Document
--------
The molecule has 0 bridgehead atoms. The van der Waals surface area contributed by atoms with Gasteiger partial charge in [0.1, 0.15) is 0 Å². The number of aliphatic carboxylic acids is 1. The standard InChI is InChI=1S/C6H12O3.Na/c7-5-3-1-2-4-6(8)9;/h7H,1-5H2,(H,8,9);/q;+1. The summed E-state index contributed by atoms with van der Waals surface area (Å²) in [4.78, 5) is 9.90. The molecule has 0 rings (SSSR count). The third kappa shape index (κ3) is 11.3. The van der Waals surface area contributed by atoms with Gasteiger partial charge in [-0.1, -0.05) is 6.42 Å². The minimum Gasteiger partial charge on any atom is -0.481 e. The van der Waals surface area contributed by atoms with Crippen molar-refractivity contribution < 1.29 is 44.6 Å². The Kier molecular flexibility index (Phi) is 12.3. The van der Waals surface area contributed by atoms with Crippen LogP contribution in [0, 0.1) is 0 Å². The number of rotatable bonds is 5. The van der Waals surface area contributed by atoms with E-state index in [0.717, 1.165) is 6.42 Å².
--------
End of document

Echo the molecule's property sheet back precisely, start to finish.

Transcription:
The molecule has 0 bridgehead atoms. The van der Waals surface area contributed by atoms with Gasteiger partial charge in [0.1, 0.15) is 0 Å². The number of aliphatic carboxylic acids is 1. The standard InChI is InChI=1S/C6H12O3.Na/c7-5-3-1-2-4-6(8)9;/h7H,1-5H2,(H,8,9);/q;+1. The summed E-state index contributed by atoms with van der Waals surface area (Å²) in [4.78, 5) is 9.90. The molecule has 0 rings (SSSR count). The third kappa shape index (κ3) is 11.3. The van der Waals surface area contributed by atoms with Gasteiger partial charge in [-0.1, -0.05) is 6.42 Å². The minimum Gasteiger partial charge on any atom is -0.481 e. The van der Waals surface area contributed by atoms with Crippen molar-refractivity contribution < 1.29 is 44.6 Å². The Kier molecular flexibility index (Phi) is 12.3. The van der Waals surface area contributed by atoms with Crippen LogP contribution in [0, 0.1) is 0 Å². The number of rotatable bonds is 5. The van der Waals surface area contributed by atoms with E-state index in [0.717, 1.165) is 6.42 Å².